So imagine my surprise to see that Spurs are currently sitting in the last Champions League spot, with 7 (albeit monstrously tough) games to go; they are also in an FA Cup semi-final, against the financially and physically wounded Portsmouth. Yes, it's not challenging for the league, but so far we're the fourth best team in it - if we can finish in 4th, I'd gladly hand Portsmouth, Chelsea or Villa the FA Cup trophy.

But my main ambition this season is to finish above Liverpool. Hate is a very disturbing word and one usually reserved for Arsenal, but since Rafa 'El Camarero Gordo Espanyol' Benitez took over at Anfield, I've grown to loathe him and his football club with a passion. This is a pretty incredible volte face; back in the 70s and 80s, Liverpool were always my 2nd favourite club - if Spurs weren't winning, then Liverpool, with their iconic players and dour managers were. In Europe, we all became Scousers for the final's night. Even as recently as when Gerard Houllier was in charge; these once mighty giants were still likable and you didn't begrudge them showing a return to winning ways, knocking off 5 trophies in 2 seasons, I recall. Then Rafa came along...

If you look at his record, it's pretty impressive - he took a generally better than average Valencia team and won a few trophies with them. It has been widely reported that both Barcelona and Real Madrid were undergoing massive upheaval at the time, rebuilding after disastrous managers. Recently, The Guardian suggested that La Liga was becoming like the Scottish Premier League. A race between the 2 giants and all the others - also rans! That is not to say that teams such as Atletico, Valencia, Villareal, Sevilla or Deportivo aren't capable of giving our top 8 a run for their money; but you either have to be something special to beat Barca or Real, or they need to be in turmoil.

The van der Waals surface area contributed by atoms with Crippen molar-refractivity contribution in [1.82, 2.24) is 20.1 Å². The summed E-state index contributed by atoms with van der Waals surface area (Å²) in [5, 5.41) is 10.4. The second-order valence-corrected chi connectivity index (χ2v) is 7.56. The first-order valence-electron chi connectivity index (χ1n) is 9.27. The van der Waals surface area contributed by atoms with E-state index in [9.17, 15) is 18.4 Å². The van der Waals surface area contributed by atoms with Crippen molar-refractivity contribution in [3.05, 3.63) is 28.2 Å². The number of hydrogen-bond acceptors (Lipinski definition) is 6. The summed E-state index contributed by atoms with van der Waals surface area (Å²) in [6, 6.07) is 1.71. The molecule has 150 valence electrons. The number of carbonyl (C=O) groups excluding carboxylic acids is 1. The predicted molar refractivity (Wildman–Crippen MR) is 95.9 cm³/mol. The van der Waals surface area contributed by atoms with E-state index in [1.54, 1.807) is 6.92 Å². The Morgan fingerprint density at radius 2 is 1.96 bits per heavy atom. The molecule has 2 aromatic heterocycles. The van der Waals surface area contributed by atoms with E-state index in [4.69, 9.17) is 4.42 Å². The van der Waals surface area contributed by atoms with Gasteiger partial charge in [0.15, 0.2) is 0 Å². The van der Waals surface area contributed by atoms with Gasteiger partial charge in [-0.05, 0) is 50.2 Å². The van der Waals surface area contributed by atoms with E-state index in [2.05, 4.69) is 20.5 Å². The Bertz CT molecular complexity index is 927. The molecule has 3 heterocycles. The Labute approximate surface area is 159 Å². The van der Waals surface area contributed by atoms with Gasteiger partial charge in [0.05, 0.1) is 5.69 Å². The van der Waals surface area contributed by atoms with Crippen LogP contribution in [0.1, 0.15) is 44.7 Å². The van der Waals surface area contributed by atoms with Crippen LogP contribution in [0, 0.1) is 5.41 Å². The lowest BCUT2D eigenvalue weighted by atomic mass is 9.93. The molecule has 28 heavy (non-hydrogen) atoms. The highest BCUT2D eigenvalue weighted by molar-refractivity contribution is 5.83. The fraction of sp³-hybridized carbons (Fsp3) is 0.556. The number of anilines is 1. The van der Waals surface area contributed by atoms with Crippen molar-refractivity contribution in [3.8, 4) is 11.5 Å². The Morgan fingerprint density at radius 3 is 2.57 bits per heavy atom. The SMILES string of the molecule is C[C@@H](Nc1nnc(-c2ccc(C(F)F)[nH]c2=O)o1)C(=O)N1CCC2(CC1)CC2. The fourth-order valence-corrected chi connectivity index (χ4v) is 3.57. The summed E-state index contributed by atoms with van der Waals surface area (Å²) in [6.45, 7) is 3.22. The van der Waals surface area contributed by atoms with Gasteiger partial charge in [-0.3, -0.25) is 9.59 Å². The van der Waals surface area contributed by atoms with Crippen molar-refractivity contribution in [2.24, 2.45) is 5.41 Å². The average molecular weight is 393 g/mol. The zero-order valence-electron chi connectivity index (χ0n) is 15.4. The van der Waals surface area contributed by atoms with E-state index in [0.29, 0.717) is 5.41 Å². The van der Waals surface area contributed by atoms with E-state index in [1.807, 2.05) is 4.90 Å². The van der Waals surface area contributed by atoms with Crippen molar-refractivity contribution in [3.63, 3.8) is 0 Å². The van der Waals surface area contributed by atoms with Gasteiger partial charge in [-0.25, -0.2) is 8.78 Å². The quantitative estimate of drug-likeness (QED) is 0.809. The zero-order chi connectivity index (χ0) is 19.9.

Rafa came to Liverpool with a huge reputation. He was heralded as the next great Spanish manager - the Red Shite's version of the Portuguese Jose Mourinho. The start couldn't have been much better - despite spending a season moaning about having inherited a poor team, they still managed to turn a 3 goal deficit against AC Milan into a penalty shoot-out win to win the Champions League. The fact that 10 of the 11 starters that day were Houllier purchases is often overlooked or dismissed by Liverpool fans. What they can't deny is that Rafa said immediately after the final that he needed to rebuild his team; they had finished 5th in the Premier League and were only back in the CL by virtue of having won it.